Imagine a 2 stall and in one stall you have the car and pile of parts with the stripped tub hanging from the rafters(or under a tarp in a shed). In the next stall you have the new frame on jackstands exactly the same as the busted frame only straight. Then you move everything from one stall to the other until your left with a busted frame.

Simple plan with tons of work and even more measuring and re-measuring.

Now depending on your skills and tools this may take a few months or a few years. But even if you bought the car by March it is realistic that this year will be spent building. I would not plan on driving till spring 2022 at the soonest allowing you to take your time and do it right. Unless you lived down south. But thats not the case in the northern states like Washington or Michigan. By spring 2022 I believe things will settle down enough where shows will be a thing. 2021 will still be restricted even if people do not want to admit it. But 2022 should have everyone vaccinated and ready to enjoy car shows again.

That gives you less then 14 months. Which sounds like tons of time. But it will go fast.

Now 10k is a bit much for me. If I am building something to sell I want to at least to double my cash for what will be 3k in parts and lets say 60 to 120 hours(depending on skill and tools) of labor.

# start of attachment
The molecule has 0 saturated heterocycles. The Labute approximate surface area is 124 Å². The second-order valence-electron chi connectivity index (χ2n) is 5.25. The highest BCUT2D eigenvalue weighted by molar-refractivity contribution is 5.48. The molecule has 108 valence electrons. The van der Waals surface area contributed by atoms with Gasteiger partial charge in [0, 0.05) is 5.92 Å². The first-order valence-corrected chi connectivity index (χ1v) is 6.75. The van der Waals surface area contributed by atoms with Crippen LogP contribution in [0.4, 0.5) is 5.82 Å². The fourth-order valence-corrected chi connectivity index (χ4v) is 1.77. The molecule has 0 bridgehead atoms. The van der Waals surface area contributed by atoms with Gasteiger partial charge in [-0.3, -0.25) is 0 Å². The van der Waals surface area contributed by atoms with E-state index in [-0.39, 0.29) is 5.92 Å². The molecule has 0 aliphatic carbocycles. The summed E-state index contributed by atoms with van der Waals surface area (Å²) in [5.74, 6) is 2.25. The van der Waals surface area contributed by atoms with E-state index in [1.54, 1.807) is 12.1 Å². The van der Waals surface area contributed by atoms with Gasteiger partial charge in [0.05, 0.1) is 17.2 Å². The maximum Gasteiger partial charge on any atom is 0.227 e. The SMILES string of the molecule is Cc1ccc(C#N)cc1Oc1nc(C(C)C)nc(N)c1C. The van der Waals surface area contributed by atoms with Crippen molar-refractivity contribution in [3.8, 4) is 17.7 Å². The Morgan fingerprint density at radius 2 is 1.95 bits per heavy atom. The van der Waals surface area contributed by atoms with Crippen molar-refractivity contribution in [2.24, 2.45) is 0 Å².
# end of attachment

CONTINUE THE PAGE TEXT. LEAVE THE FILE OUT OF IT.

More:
I dont see selling a car like that for more then 17k so I would not touch it for more then $5k. At 8k and lots of time invested it works in my book and would be a fun build. But with 13k invested(at a minimum) I would have trouble making any cash when I went to sell it. The next person would buy it (with the 350/700) and get a nice driver for around 17k. Maybe even as little as 15k.

Some people may think something like a model T will sell for 25 or higher. But for that cash I would expect a built drivetrain, adjustable suspension, nice paint, and an impressive stance.

Now if your building it for you then thats a diffrent story. But projects are more fun when you can build them, drive them for a summer or two making memories, then sell them pocketing some cash to build the next.